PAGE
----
The application tracks the movement of certain proteins from the cytoplasm to the nucleus. These proteins, which undergo the process of translocation, are well-recognized targets for the development of anti-inflammatory drugs. These potential inhibitors are considered to have important therapeutic benefits for the treatment of a variety of cancers.
The part nuclear translocation plays in the drug discovery arena means it is applicable in Cancer, inflammation, and diabetes therapeutic areas.
A spokeswoman for Vitra Bioscience told DrugResearcher.com: "Nuclear translocation is one of the most popular applications for our customers in drug discovery because it can be used for a variety of therapeutic areas. Our nuclear translocation application allows researchers to directly quantify cell responses to drugs without having to adopt subcellular segmentation necessary for conventional analysis."
"Our objective is to reduce failure rates for our pharmaceutical and biotechnology industry customers as they look to develop new pharmaceutical compounds, which is a huge problem in the industry right now."
The application is designed to work with Vitra's CellCard System which enables improved identification, analysis and optimisation of promising pharmaceutical leads against multiple cell types or targets simultaneously in a single well, in contrast to the standard serial approaches of compound profiling.
"This analysis can be achieved without subcellular segmentation, a time consuming approach to conducting conventional nuclear translocation assays."
Cell-based assays are currently used across nearly all stages of the drug discovery process but specifically in lead discovery, selection, and optimization. There is expected to be a continued demand for higher quality data that is generated efficiently. This will create market opportunities for many companies, including ours. The market for cell-based technologies (that provide multidimensional outputs) is still considered to be in the early adopter phase.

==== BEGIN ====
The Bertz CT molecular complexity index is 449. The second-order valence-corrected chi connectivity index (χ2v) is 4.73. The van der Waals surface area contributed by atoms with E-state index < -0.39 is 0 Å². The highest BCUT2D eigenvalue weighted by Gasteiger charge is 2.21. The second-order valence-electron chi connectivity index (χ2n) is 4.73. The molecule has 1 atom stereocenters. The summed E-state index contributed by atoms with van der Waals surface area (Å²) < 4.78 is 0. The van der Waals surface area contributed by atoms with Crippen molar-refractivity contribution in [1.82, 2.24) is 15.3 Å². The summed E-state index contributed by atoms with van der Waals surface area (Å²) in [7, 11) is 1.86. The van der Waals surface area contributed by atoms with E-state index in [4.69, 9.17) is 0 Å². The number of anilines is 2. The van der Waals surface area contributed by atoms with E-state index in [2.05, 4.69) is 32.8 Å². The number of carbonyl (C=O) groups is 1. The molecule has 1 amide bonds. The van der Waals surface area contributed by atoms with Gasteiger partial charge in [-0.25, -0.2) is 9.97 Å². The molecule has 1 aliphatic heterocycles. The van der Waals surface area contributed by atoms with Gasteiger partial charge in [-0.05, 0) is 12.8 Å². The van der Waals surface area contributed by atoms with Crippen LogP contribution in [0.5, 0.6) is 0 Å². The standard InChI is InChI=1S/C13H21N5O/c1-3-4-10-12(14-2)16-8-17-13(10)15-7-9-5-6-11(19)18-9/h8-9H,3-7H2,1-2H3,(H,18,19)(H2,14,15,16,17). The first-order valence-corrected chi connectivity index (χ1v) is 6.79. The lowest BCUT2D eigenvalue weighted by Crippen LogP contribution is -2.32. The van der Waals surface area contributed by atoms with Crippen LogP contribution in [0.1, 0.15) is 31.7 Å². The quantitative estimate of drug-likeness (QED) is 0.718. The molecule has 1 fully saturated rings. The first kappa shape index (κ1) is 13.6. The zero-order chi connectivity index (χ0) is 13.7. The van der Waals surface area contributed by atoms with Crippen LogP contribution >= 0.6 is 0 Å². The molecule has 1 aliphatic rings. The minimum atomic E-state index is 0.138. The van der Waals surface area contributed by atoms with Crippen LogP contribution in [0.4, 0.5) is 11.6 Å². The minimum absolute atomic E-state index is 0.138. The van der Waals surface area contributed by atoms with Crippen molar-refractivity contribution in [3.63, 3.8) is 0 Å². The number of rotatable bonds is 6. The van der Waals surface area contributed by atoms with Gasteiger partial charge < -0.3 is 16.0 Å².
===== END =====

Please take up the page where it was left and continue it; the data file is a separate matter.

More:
The spokeswoman added that such is the market Vitra were looking to provide more highly relevant information, looking into the use of primary cells in order to evaluate compounds with improved selectivity.
Cell signal transduction pathways frequently activate the transcription of specific genes that co-ordinate programmed responses such as the initiation of cell division, exocytosis, differentiation, and apoptosis.
Activation of certain transcription factors leads to the translocation of molecules from the cytoplasm of a cell to its nucleus. Once in the nucleus, these molecules bind to regulatory sequences in nuclear DNA.
The relative ease and accuracy of results in which this process achieves has led to a string of companies that are providing nuclear translocation kits.
Beckman Coulter's Cell Lab IC 100 Image Cytometer system tracks the movement of fluorescently labelled proteins between the cytoplasm and nucleus of the cell measuring the distribution of fluorescence in defined sub-cellular compartments.
For accurate reading, the IC 100 automatically images populations of cells, defines nucleus and cytoplasm, measures the amount of fluorescent signal in each, and then quantifies the proportion of labelled protein in each cell compartment as a measure of cellular response.
The nuclear translocation application is available now for use with Vitra's CellCard System.